• Hold the tool firmly in both hands. Keep your hands a good distance away from the chuck rim when the lathe is turning.
  • Use a lathe at slow speed for initial, rough turning; increase the speed as work smooths out.
  • When possible, use a pipe sleeve to cover stock protruding from end of lathe.
  • Stop the lathe to measure or caliper stock.
  • Remove the tool bit before removing stock from lathe.

14.4.9

Portable Belt Sanders

  • Check for adequate lubrication before using.
  • Disconnect the sander from the power outlet when changing the abrasive belt, making adjustments, maintaining it, or when it is not in use.
  • Hold sander off stock when energizing or de-energizing the motor.
  • Lay the belt sander on its side when it is not in immediate use.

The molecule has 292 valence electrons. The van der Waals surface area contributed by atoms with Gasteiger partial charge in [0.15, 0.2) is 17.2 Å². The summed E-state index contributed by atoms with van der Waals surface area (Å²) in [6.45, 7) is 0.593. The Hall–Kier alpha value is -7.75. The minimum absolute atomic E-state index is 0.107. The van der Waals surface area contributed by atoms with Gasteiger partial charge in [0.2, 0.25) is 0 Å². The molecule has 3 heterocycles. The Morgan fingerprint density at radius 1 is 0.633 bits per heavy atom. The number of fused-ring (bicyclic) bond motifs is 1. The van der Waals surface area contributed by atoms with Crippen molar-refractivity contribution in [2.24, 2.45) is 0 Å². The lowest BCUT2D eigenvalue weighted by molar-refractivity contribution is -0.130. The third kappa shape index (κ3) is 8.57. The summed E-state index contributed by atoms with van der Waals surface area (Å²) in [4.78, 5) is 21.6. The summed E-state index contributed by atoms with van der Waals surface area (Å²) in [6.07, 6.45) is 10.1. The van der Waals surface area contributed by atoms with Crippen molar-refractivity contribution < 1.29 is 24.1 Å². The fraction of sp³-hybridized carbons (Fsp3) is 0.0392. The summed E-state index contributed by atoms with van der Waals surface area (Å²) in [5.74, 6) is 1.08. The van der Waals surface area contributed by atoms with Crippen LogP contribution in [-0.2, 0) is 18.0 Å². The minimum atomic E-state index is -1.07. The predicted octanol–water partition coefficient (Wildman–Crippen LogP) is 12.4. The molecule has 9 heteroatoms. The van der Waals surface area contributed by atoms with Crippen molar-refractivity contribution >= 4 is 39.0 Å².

14.4.10

Portable Routers

  • Before plugging in your router, check that the bit is inserted at least _ inch into the chuck. Turn it by hand to establish that it clears the router base.
  • Do not use a dull blade; disconnect from power outlet and replace with sharp blade.
  • Disconnect the router from the power outlet when changing bits, making adjustments, doing maintenance or when the router is not in use.
  • Maintain a firm grip on the router when energizing it to overcome start-up torque.
  • Keep the router base flat on the stock.
  • Feed from left to right when cutting straight edges; feed counter-clockwise when cutting curved edges.
  • Keep the motor clean and the intake/exhaust vents free of shavings and dirt.

14.4.11

Portable Circular Saws

  • Disconnect the power outlet when changing blades, making adjustments, doing maintenance, or when the saw is not in use.
  • Do not use a dull blade; disconnect the saw from the power outlet, and replace the blade with a sharp one.
  • Use a blade that is appropriate for the job.
  • Use a guide when rip cutting.
  • Allow the blade to reach full speed before starting a cut.
  • If you must retract the lower blade guard, use the retracting lever.
  • Never tie back the lower blade